Deportation, now known as removal, occurs for a number of reasons. First, if you are present in the United States illegally, you can be placed in removal proceedings and then removed from the country. This can happen anytime you are present without status. Second, if you are a permanent resident (green card holder) you can also be placed in removal proceedings if you meet certain requirements.
The grounds of removability for residents can be found in the Immigration and Nationality Act of 1952, §237(a)(1). There are several non-criminal grounds for removability, including failure to report a change of address, committing marriage or document fraud, or smuggling another alien into the country.
The criminal grounds for removability include: committing a crime of moral turpitude, committing an aggravated felony, committing a crime involving controlled substances, firearms or domestic violence. There is no set definition of a crime of moral turpitude or an aggravated felony; therefore it is important that you have an immigration attorney involved in your case to ensure that you receive the best outcome available to you. An immigrant may also be removed if they are a security threat to the country.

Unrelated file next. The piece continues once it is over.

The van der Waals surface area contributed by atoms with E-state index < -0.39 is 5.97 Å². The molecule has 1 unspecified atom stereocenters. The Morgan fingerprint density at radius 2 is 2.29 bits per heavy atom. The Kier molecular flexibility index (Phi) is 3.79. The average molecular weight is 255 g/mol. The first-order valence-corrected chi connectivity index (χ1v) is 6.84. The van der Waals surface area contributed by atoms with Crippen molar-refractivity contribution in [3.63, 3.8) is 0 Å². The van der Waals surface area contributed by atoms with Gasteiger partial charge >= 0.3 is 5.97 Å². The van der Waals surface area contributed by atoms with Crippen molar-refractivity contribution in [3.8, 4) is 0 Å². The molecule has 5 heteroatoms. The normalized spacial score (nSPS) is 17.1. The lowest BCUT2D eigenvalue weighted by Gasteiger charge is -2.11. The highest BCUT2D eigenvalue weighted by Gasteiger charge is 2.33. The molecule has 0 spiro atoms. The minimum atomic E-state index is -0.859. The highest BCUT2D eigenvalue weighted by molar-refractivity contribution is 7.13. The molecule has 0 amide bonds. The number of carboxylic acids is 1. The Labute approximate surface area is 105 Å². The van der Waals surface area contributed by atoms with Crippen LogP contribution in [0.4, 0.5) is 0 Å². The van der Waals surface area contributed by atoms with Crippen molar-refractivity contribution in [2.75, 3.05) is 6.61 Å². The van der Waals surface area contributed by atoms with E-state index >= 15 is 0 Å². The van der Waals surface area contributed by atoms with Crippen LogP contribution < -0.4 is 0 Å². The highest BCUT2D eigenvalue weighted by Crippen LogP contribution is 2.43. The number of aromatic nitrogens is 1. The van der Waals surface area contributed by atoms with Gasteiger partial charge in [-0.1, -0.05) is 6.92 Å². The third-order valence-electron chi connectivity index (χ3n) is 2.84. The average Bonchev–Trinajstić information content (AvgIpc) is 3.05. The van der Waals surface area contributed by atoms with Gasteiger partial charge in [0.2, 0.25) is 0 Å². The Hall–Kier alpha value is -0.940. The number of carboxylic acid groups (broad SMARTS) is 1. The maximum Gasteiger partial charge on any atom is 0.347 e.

If you are deemed removable by the government, they will issue a Notice to Appear and a court hearing will be scheduled for you. If you have committed a crime, you may be arrested and detained throughout the court proceedings. If an immigration judge decides that you should be removed from the country, you will be deported to your country of residence.
There are many defenses available to individuals who are placed in removal proceedings. What defenses are available to you will depend on the specifics of your case. It is important for you to discuss any criminal issues with your attorney honestly. Your attorney can only determine how to proceed with your case if you tell him or her everything about your criminal and immigration history. Please contact us for a free initial consultation and evaluation of your particular case.
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